December 05, 2012 | By a practitioner in Canada
(Minghui.org) Michael Prue, Member of Canada’s Ontario Legislative Assembly, recently pointed out in an interview that the international community can no longer tolerate the Chinese Communist Party’s (CCP) policy of forced, live organ harvesting, and that things have to change.
Michael Prue, Member of Ontario Legislative Assembly
Mr. Prue remembers being 15 years old and hearing about the world’s first heart transplant, which he thought was quite amazing at the time.
He noted, however, that “…just because science has enabled transplants to take place—for somebody who has died or somebody who is alive—doesn’t mean that anybody should be allowed to take an organ from a live human being, against their will. That is terrible, that is terrible!”
He added, “In Canada we try to encourage people to donate their organs upon their death. We do not take them from live human beings and we do not take them from condemned prisoners who are forced to sign a form whether they [like it or not.] First of all, we do not execute people in order to get their organs. So, I find it quite abhorrent, if this is, in fact, taking place [in China].
Mr. Prue said he had no confidence whatsoever in the CCP’s assurance that organ harvesting is not taking place in China.
“I know that the Chinese government continues to say that it is not happening. But I am very skeptical of these statements because the main authority who said that they were not harvesting organs from
condemned prisoners first denied it; today, he is saying that he is stopping the practice [within two years]. So, first of all he said it didn’t happen, then he is saying he has to stop it. So I know what is happening.”
He also pointed out how people in Canada view this issue. “Canadians, from their own experience, and after reading, believe that organ harvesting is happening [in China].”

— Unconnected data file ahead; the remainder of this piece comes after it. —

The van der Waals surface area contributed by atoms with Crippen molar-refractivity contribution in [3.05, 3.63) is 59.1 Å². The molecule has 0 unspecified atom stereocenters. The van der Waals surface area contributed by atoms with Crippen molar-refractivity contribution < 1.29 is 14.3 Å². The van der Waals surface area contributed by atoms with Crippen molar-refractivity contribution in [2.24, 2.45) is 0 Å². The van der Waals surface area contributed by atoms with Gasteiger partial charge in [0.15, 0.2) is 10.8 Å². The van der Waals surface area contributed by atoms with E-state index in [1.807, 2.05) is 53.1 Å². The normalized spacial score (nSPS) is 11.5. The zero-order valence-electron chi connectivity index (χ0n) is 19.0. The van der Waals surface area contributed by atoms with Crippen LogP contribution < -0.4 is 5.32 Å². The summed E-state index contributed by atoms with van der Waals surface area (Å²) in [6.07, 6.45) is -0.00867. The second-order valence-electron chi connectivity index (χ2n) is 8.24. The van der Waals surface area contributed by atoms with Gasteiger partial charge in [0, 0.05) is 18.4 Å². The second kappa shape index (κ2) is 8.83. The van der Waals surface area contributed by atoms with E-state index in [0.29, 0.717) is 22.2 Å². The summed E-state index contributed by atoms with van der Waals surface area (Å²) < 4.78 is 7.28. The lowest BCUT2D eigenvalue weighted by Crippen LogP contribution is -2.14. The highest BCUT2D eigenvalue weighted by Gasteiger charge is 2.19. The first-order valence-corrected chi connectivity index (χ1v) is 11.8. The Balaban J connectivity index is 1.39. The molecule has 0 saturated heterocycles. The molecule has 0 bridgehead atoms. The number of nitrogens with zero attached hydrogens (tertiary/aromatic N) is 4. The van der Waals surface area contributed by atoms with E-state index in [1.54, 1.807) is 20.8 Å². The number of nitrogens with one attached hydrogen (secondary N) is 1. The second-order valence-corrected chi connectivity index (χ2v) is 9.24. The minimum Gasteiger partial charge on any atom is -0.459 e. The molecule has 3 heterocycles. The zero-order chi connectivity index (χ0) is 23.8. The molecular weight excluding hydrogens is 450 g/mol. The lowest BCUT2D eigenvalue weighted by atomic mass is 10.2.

Since 2006, Canadian human rights lawyer Mr. David Matas and former Secretary of State (Asian-Pacific) of Canada Mr. David Kilgour, have been investigating the issue of organ harvesting in China. Their findings lead them to believe that tens of thousands of Falun Gong practitioners have already become victims of forced organ harvesting.
Chinese Regime Cannot Evade the Issue of Organ Harvesting
Mr. Prue noted that, although the CCP wants to be viewed in a positive light in the international community, it still has a lot of work to do in the area of human rights.
“China wants to be recognized for its many accomplishments… but they cannot be recognized for all of the wonderful things—without being recognized as well—for all the not so wonderful things they are doing, like organ transplants and harvesting of organs from live people.
“China has to determine who they are and where they want to go, That’s why pressure upon them is starting to have an effect, because the Chinese government wants to be able to go to any country in the world and say that they respect human rights.
“The Chinese government says that it [organ harvesting] is not happening, then let the investigators go in, let’s talk to ordinary people and to the families of those who have died in prison and find out what happened with their loved ones, whether they ever saw the body after they died.”